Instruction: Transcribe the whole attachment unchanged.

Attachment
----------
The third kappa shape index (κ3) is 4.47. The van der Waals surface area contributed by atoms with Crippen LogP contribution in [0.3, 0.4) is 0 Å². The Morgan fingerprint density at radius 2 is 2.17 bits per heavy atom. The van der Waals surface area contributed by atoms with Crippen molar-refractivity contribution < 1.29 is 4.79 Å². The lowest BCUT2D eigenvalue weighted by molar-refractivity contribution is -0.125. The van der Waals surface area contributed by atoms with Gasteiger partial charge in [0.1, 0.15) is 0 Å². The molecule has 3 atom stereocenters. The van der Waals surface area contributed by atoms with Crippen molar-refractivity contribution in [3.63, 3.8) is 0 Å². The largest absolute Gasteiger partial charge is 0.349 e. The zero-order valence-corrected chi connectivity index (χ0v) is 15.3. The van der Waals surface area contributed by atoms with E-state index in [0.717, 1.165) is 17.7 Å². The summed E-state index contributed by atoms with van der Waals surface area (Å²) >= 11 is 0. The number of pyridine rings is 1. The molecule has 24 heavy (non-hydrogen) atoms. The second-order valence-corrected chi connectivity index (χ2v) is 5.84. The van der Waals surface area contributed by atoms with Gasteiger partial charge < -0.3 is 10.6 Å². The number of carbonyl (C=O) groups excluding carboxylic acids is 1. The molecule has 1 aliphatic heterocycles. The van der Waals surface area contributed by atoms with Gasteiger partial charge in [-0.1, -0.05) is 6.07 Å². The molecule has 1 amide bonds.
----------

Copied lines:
The third kappa shape index (κ3) is 4.47. The van der Waals surface area contributed by atoms with Crippen LogP contribution in [0.3, 0.4) is 0 Å². The Morgan fingerprint density at radius 2 is 2.17 bits per heavy atom. The van der Waals surface area contributed by atoms with Crippen molar-refractivity contribution < 1.29 is 4.79 Å². The lowest BCUT2D eigenvalue weighted by molar-refractivity contribution is -0.125. The van der Waals surface area contributed by atoms with Gasteiger partial charge in [0.1, 0.15) is 0 Å². The molecule has 3 atom stereocenters. The van der Waals surface area contributed by atoms with Crippen molar-refractivity contribution in [3.63, 3.8) is 0 Å². The largest absolute Gasteiger partial charge is 0.349 e. The zero-order valence-corrected chi connectivity index (χ0v) is 15.3. The van der Waals surface area contributed by atoms with E-state index in [0.717, 1.165) is 17.7 Å². The summed E-state index contributed by atoms with van der Waals surface area (Å²) >= 11 is 0. The number of pyridine rings is 1. The molecule has 24 heavy (non-hydrogen) atoms. The second-order valence-corrected chi connectivity index (χ2v) is 5.84. The van der Waals surface area contributed by atoms with Gasteiger partial charge < -0.3 is 10.6 Å². The number of carbonyl (C=O) groups excluding carboxylic acids is 1. The molecule has 1 aliphatic heterocycles. The van der Waals surface area contributed by atoms with Gasteiger partial charge in [-0.1, -0.05) is 6.07 Å². The molecule has 1 amide bonds.